Parity In College Basketball Reigns Supreme
There are a number of reasons to support college basketball. Some love it because of the association with their alma mater. Others appreciate one of the greatest spectacles of the annual March Madness tournament and the competitions that come with it.
But the real reason the modern era loves college basketball is par. It makes selection difficult because any team can win on any given day. Even the Blue Bloods have had some tough years, though, as Duke and North Carolina just met in the Final Four.
There are a number of reasons for recent climate change and creating more competition between teams.
Winds of Change
Recent legislation has allowed athletes to benefit from their name, image and likeness. Featured players may appear in commercials, but anyone can submit autographs for a fee. But it does create a natural balance of power, as economics has shown more broadly.
Smaller programs have the ability to recruit top-notch talent. Now, the possibility is that the big players will still go to the premium programs, but the opportunity is there for smaller programs that can offer recruits more money and playing time. This starring role might be appealing, rather than grouping with other stars and splitting a slice of the pie.
Apart from name, image and similarity legislation, transfer portal is being developed. The ability to re-recruit has opened parity. Players may drop to a level—be it conference or NCAA divisions—to find more playing time. Players who dominate at a lower level may want to transfer and participate in a larger program.
It makes things more difficult for the programs as they have to keep their existing roster and have honest conversations with these players. They also have to be open with the recruits that may come in.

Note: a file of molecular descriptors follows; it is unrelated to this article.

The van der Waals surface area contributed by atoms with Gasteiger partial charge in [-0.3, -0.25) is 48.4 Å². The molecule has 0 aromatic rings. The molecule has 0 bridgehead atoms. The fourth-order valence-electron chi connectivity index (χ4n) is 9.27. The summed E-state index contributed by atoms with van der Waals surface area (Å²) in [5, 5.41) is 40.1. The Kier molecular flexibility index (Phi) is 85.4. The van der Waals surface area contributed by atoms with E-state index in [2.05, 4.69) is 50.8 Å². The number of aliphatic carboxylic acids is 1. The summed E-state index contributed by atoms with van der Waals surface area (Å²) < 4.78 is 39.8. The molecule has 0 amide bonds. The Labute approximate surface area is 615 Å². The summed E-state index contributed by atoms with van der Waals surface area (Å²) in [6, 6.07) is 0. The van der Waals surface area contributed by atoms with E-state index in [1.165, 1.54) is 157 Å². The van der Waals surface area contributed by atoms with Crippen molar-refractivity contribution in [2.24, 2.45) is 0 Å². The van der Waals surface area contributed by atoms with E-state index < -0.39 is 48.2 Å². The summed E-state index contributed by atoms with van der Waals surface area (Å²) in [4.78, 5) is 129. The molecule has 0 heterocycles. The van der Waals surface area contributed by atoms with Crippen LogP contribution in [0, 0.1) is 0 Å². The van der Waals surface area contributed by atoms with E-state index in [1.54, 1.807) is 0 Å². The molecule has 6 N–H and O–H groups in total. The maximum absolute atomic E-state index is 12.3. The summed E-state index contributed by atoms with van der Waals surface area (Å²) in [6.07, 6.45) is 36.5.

Two decades ago the shift began to create the list. This coincided with a rule change with the National Basketball Association that required players to go to college for at least one season, meaning players couldn’t drop out of high school like LeBron James.
I changed the game of college basketball. Early programs no longer looked to recruit players for three or four years. Instead, they were looking at elite high school players who would spend one year at their alma mater before going into the NBA draft.
They were popularized by John Calipari, who is now at Kentucky and fully embraced the one-and-done era, resulting in NCAA Tournament bids and extended tours. What followed were other programs that historically excel at pursuing top high school talent.
Overall it’s a great development for the fans. Cart fans may be upset that they lose a less talented recruit annually, but the truth is that this is a positive for the game.
The name, image and likeness give fans a way to support the players financially. Autographed posters or other avenues give fans direct contact and a chance to meet the player and get a little more meaning behind their financial contribution.
Transfer portal means players who are known in other programmes. Say Zion Williamson was unhappy during his career at Duke. He could have entered the transfer gate and gone to a different program – let’s say Washington State – and he was an instantly recognizable name for fans to watch.
How does college benefit now?
But with the updated name, image, likeness, and transfer portal, that kind of gets out the door. If the higher-level player is not a guaranteed first-round pick in the NBA Draft, they may earn more money and have a better chance at development by staying in college for an extra year.
Again, it’s more name recognition for athletes and collegiate athletes. This leads to greater profit shares for all parties as gear can be purchased, and fans will follow players and teams more closely.
That allows traditional programs that aren’t great with affordability to be successful, like Texas Christian and College of Charleston, who would both be upset at March Madness.